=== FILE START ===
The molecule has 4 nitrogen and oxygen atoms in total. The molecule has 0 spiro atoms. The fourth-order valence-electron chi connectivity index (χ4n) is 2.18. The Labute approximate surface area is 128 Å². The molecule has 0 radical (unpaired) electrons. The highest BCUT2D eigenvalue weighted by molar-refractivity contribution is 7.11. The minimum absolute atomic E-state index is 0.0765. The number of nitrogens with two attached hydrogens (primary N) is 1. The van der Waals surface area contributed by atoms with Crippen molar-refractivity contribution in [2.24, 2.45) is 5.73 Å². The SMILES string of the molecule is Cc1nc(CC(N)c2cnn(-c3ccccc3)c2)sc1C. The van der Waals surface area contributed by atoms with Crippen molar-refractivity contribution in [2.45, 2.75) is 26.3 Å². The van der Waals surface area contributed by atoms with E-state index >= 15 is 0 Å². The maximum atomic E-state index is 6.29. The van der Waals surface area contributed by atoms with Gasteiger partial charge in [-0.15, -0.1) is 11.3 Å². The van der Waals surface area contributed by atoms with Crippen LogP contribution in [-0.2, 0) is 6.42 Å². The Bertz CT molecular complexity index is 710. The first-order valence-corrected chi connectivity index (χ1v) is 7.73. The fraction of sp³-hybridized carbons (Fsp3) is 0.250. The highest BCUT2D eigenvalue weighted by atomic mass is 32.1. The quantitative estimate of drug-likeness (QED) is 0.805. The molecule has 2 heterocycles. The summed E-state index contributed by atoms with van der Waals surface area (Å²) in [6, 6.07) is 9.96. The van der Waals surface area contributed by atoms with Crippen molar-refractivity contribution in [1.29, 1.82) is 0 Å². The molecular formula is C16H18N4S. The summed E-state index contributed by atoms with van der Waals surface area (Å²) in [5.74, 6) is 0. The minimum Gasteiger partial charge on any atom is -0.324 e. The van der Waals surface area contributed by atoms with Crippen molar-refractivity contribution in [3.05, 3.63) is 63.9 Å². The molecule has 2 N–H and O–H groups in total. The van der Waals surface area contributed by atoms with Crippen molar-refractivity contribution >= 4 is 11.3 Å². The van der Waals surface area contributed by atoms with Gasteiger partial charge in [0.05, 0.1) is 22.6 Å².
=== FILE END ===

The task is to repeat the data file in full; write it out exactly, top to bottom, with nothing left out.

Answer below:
The molecule has 4 nitrogen and oxygen atoms in total. The molecule has 0 spiro atoms. The fourth-order valence-electron chi connectivity index (χ4n) is 2.18. The Labute approximate surface area is 128 Å². The molecule has 0 radical (unpaired) electrons. The highest BCUT2D eigenvalue weighted by molar-refractivity contribution is 7.11. The minimum absolute atomic E-state index is 0.0765. The number of nitrogens with two attached hydrogens (primary N) is 1. The van der Waals surface area contributed by atoms with Crippen molar-refractivity contribution in [2.24, 2.45) is 5.73 Å². The SMILES string of the molecule is Cc1nc(CC(N)c2cnn(-c3ccccc3)c2)sc1C. The van der Waals surface area contributed by atoms with Crippen molar-refractivity contribution in [2.45, 2.75) is 26.3 Å². The van der Waals surface area contributed by atoms with E-state index >= 15 is 0 Å². The maximum atomic E-state index is 6.29. The van der Waals surface area contributed by atoms with Gasteiger partial charge in [-0.15, -0.1) is 11.3 Å². The van der Waals surface area contributed by atoms with Crippen LogP contribution in [-0.2, 0) is 6.42 Å². The Bertz CT molecular complexity index is 710. The first-order valence-corrected chi connectivity index (χ1v) is 7.73. The fraction of sp³-hybridized carbons (Fsp3) is 0.250. The highest BCUT2D eigenvalue weighted by atomic mass is 32.1. The quantitative estimate of drug-likeness (QED) is 0.805. The molecule has 2 heterocycles. The summed E-state index contributed by atoms with van der Waals surface area (Å²) in [6, 6.07) is 9.96. The van der Waals surface area contributed by atoms with Crippen molar-refractivity contribution in [1.29, 1.82) is 0 Å². The molecular formula is C16H18N4S. The summed E-state index contributed by atoms with van der Waals surface area (Å²) in [5.74, 6) is 0. The minimum Gasteiger partial charge on any atom is -0.324 e. The van der Waals surface area contributed by atoms with Crippen molar-refractivity contribution in [3.05, 3.63) is 63.9 Å². The molecule has 2 N–H and O–H groups in total. The van der Waals surface area contributed by atoms with Crippen molar-refractivity contribution >= 4 is 11.3 Å². The van der Waals surface area contributed by atoms with Gasteiger partial charge in [0.05, 0.1) is 22.6 Å².